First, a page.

But as much as I am incensed by the constant harangues in the news against Phil Robertson and any others who would take God’s side in their religious worldview, the actual GQ article leaves me a great deal less sanguine about the reaction of the public toward A&E’s firing him, which will most likely mean the cancellation of the show.  Being a harsh critic of reality TV in general, I am going to maintain my opinion of “Duck Dynasty” with the same contempt that I hold all other so-called “reality” shows, including “Big Brother,” “Survivor,” “Temptation Island,” “Ice Road Truckers,” and more, each of which have done irreparable damage in my view to the channels they air on, and when combined with the constant stream of immorality being poured to millions of Americans through the Idiot Box every day and every night, 7 days a week, 365 days a year, led me to cancel my cable subscription a decade ago, so as never to contribute to the wealth of the cable companies ever again.  In a nutshell, it all amounts to entertainment—and BAD entertainment, at that.  Reality TV took off about a decade ago when the screenwriters’ union went on strike, and for months, the only programming on the air had been “reality TV.”  I therefore can’t expect Phil, Si, Willie, and the rest of the Robertson family to be anything but entertainers—and wealthy ones at that—doing what they know, or what A&E executives tell them will boost their ratings, and almost certainly doing nothing at all without the prior consent and approval of the show’s producers.  Looking for a minute at the actual GQ article that started all the commotion, it says:

Phil knows it won’t last. He can already see that the end is near, and he’s prepared for it. “Let’s face it,” he says. “Three, four, five years, we’re out of here. You know what I’m saying? It’s a TV show. This thing ain’t gonna last forever. No way.”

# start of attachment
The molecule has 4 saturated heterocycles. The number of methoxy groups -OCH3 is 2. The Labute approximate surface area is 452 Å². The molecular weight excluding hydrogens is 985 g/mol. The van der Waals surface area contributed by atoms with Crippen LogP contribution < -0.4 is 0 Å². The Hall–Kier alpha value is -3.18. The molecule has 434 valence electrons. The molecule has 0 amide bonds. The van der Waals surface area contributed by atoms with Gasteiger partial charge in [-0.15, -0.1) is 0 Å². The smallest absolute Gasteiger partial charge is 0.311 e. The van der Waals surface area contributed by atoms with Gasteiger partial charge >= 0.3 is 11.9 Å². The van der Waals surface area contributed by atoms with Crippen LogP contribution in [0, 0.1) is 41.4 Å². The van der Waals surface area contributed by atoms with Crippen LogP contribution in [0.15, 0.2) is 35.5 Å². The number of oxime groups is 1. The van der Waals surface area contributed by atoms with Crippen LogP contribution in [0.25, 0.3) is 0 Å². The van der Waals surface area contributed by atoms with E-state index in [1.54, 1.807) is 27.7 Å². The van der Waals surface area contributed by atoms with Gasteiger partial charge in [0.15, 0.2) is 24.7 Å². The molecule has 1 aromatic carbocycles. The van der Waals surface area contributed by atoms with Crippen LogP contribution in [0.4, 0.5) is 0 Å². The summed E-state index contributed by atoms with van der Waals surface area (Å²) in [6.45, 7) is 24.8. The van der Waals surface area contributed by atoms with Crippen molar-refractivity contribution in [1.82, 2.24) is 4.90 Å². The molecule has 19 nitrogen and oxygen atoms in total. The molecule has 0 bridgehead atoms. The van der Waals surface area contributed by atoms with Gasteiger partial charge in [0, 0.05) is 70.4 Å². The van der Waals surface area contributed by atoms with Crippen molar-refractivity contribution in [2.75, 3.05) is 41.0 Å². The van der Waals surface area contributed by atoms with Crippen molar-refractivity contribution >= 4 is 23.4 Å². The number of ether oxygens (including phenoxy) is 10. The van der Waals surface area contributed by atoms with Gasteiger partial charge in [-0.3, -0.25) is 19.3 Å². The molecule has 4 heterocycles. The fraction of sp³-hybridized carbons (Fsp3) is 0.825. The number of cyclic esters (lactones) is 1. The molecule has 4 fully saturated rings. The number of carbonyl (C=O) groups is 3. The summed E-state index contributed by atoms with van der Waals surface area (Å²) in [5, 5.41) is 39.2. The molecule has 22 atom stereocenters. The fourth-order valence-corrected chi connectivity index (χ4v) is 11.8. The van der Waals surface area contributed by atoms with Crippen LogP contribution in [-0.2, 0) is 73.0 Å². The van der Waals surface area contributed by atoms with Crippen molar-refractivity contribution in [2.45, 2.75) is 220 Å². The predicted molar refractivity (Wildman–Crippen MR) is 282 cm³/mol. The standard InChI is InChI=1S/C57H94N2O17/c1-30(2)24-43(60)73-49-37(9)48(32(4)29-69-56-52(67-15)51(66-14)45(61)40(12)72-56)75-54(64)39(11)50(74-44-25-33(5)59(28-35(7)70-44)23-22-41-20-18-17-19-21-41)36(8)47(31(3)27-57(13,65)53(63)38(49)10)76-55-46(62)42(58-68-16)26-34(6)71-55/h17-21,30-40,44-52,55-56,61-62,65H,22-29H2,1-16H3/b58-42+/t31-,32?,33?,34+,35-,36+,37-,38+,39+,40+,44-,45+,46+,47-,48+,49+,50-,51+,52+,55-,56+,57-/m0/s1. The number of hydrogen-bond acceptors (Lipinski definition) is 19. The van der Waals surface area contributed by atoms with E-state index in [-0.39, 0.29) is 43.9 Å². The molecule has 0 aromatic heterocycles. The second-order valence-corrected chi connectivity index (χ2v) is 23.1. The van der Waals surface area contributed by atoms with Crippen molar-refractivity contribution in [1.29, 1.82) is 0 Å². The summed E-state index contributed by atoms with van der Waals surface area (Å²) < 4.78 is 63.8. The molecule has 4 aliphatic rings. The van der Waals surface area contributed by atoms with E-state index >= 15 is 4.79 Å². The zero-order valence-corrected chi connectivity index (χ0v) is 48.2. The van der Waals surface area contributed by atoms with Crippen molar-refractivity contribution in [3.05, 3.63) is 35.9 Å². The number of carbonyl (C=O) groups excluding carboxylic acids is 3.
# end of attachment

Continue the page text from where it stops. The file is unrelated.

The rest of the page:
To paraphrase a Black commentator on the radio attempting to castigate Phil Robertson: is anyone surprised that an old, White Southerner from Louisiana would not embrace “gays,” recognize inequality within the Black community, and express love for ALL PEOPLE?  News Flash for this Black commentator who was sitting in for Tom Joyner, the Bible does not command us to love all people—it commands us to rebuke sin, love our neighbor as ourselves, and most importantly to love and fear the Lord!

The most telling thing to me is that, amid all the newspaper, television, and internet coverage on this issue, almost all have focused on the fallout that Bible-believing Christians have faced and will continue to face in the crosshairs of a godless world.  Drew Magary, the heretofore little-known author of the GQ Article, offers minor snippets on other things he discussed with Phil Robertson, such as why he voted for Romney over Obama (making sure to point out that he incorrectly said Romney was from Salt Lake City rather than Boston, while neglecting to point out that Obama was reportedly born in Hawaii and raised in Indonesia, rather than Chicago.)  They also discussed Obamacare.  If you read this far, you will see that Phil Robertson runs circles around the religiously cynical and arguably faithless reporter (who claims to be a WASP) when Phil notes that he’s interested in “heavenly insurance,” rather than earthly health insurance.  The media seem to have missed this, as well as the central theme of Phil Robertson’s message, which is one worth repeating:

“If you simply put your faith in Jesus coming down in flesh, through a human being, God becoming flesh living on the earth, dying on the cross for the sins of the world, being buried, and being raised from the dead—yours and mine and everybody else’s problems will be solved. And the next time we see you, we will say: ‘You are now a brother. Our brother.’ So then we look at you totally different then. See what I’m saying?”